If the concern is that the child is not being presented with sufficient calories this is best tested by a discussion with parents/carers to agree arrangements to establish if the child receives a normal amount of calories at home. If the child thrives with normal calorie intake this demonstrates that their poor growth was likely due to inadequate intake. If they need extra calories to grow, then a cause for the excess calorie requirement needs to be discovered.

In infants or children who need a further increase in the nutrient density of their diet, a referral to the paediatric dietician should be considered. They can advise on food choices appropriate to the child’s developmental stage in terms of quantity, type and texture as well as optimising energy and nutrient density.

The role of the heath visitor (Appendix 1: HCT Policy for the Management of Faltering Growth (Failure to Thrive) in Babies and Young Children 0-5yrs) is to monitor and record the growth of children under 5 years in line with national and local parameters, using equipment and techniques specified by the Child Growth Foundation. Where appropriate use the Growth Faltering Protocols and in breast-fed babies the Best Practice Guidelines.

The GP/ Paediatrician should be asked to see the child to liaise on case management and if there is a rapid or persistent falling below the centiles. Weight and/or height below the 2nd centile for age should be investigated (NICE Guidance).

The Public Health 5-19 (School Nursing) Team in Hertfordshire see children that attend a mainstream, state funded school in Hertfordshire. Part of their role is to see children to measure their height and weight as part of the National Child Measurement Programme (NCMP). In addition, any child that is considered vulnerable or a child looked after is also seen for a health review which includes a height and weight assessment. Parents/ professionals can refer a child to the Public Health 5-19 (School Nursing) Team if they are concerned about a child’s growth using the Family Centre Service online Portal. Management of any child identified by these methods as underweight is covered by Standard Operating Guidance (Management of Underweight Children by the Public Health, School Nursing Service, SOG112) held by Hertfordshire Community NHS Trust.

Any child that is not covered by the Hertfordshire Public Health 5-19 (School Nursing) Team (e.g. Private school children, those educated at home, or those living in Hertfordshire but attending school in another county) can be seen by their GP For further advice and support.

If there is a concern about faltering growth:

  • Take a developmental, family and social history and carry out a physical examination to include height, weight and cardiovascular measurements;
  • Take a detailed feeding or eating history;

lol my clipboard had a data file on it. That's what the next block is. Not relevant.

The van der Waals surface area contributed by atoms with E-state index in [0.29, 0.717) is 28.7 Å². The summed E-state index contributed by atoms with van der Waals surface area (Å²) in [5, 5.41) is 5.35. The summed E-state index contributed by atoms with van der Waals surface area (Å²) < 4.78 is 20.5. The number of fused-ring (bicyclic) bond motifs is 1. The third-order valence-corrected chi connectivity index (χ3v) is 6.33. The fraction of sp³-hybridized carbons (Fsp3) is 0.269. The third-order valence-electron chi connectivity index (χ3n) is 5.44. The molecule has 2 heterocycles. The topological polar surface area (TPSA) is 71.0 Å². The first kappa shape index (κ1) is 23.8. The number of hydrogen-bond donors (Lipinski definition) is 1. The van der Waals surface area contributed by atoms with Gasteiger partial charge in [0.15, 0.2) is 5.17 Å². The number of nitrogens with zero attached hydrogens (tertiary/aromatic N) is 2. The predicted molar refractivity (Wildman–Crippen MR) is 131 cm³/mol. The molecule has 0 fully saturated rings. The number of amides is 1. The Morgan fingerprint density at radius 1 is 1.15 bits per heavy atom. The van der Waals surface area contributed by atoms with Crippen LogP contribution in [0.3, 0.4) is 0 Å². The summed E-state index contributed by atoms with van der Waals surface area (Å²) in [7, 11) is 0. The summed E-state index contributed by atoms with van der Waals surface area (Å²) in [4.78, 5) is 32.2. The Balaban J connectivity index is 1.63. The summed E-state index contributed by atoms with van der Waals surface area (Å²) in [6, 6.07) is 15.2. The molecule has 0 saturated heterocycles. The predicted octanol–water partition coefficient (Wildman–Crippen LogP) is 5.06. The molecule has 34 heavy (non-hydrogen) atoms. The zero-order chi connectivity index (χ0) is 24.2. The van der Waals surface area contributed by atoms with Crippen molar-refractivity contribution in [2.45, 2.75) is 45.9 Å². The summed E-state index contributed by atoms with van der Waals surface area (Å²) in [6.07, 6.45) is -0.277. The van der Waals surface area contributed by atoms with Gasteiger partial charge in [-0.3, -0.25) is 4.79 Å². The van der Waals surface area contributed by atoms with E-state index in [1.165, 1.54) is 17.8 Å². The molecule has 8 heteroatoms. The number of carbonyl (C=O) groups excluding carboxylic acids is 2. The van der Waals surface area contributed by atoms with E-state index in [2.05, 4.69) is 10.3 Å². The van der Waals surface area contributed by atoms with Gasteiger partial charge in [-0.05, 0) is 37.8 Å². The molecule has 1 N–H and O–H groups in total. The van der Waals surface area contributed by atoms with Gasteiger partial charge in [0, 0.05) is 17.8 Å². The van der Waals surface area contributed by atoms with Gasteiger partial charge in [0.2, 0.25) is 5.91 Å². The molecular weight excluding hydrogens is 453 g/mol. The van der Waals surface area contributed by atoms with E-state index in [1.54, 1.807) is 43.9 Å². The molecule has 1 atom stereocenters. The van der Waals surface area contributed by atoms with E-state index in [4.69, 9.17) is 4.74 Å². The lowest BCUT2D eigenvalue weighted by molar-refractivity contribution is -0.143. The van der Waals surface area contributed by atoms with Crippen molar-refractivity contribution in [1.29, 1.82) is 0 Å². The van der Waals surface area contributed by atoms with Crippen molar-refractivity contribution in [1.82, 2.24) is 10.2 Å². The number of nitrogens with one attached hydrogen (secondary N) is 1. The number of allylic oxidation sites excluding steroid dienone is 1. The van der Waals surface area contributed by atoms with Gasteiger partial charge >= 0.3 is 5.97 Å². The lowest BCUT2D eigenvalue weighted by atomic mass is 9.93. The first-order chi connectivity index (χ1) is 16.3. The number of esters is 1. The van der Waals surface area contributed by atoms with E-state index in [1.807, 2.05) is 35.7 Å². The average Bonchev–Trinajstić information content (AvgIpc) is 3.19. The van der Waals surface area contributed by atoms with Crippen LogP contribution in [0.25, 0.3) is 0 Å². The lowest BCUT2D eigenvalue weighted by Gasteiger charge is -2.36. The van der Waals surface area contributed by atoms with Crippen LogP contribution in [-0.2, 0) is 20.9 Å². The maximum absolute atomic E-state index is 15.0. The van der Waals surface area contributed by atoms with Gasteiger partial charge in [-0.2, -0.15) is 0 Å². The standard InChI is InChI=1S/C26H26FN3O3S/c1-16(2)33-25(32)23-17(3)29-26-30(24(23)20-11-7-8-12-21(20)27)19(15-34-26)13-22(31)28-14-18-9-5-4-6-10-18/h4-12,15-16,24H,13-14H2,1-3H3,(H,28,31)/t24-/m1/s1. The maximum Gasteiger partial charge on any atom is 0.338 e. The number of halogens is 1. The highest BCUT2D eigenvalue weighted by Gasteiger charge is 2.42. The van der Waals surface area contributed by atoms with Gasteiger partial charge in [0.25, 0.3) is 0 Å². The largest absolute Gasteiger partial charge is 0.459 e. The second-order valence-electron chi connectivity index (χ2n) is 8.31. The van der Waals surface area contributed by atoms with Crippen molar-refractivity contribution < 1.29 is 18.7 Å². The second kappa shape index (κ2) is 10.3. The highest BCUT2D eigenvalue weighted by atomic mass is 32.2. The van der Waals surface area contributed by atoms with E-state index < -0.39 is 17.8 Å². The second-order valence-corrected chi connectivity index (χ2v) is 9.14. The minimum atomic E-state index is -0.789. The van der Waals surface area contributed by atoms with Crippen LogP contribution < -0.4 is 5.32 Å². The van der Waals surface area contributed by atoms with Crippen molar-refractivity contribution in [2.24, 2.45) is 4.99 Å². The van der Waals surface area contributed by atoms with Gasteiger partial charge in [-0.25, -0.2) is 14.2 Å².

• Consider requesting direct observation of feeding or mealtimes e.g., feeding assessment from speech therapists if possible unsafe swallow;
  • Consider investigating for urinary tract infection and coeliac disease if the diet has gluten containing food.

If an infant or child with faltering growth has any of the following, the primary care team should discuss with, or refer to the paediatrician:

  • Symptoms or signs that may indicate an underlying disorder;
  • A failure to respond to intervention delivered in primary care e.g., feeding advice;
  • Slow linear growth;
  • Rapid weight loss or severe undernutrition.

Any GPs seeking advice on such patients can contact the consultant advice line.

Refer to a paediatric dietician if it is felt that a formal nutritional assessment is indicated or for specific advice about allergy/intolerance. Feeding supplements may be required (usually guided by a dietitian).

If there is any concern about the child’s ability to swallow food safely a referral should be made to speech therapy for a feeding assessment.

Consult liaison psychiatric team support if suspected eating disorder.

The paediatrician's role is to diagnose and treat any organic disorder and to report coherently suspected neglect. Children are seen in the clinic setting and will have a comprehensive medical history, examination and assessment undertaken. Investigations are based on the clinical findings and in line with each acute trusts Faltering Growth guidelines.

Infants or children with faltering growth should not be admitted to hospital unless they are acutely unwell or there is a specific indication requiring inpatient care such as a plan to begin tube feeding.

If faltering growth is identified and is linked to neglect, professionals should seek advice from their designated safeguarding lead and refer to the Continuum of Need. This will support identifying the most appropriate service for the child.

Usual referral procedures should be followed, see Hertfordshire County Council - Report concerns about a child or request support.

Child Protection Concerns: Flowcharts (see Appendix 1: HCT Policy for the Management of Faltering Growth (Failure to Thrive) in Babies and Young Children 0-5yrs).

Should concerns for a child reach threshold for a statutory social care response, information sharing involving all key health professionals will be key – full, understandable health chronologies and analysis will be needed to support this.

Last Updated: December 7, 2023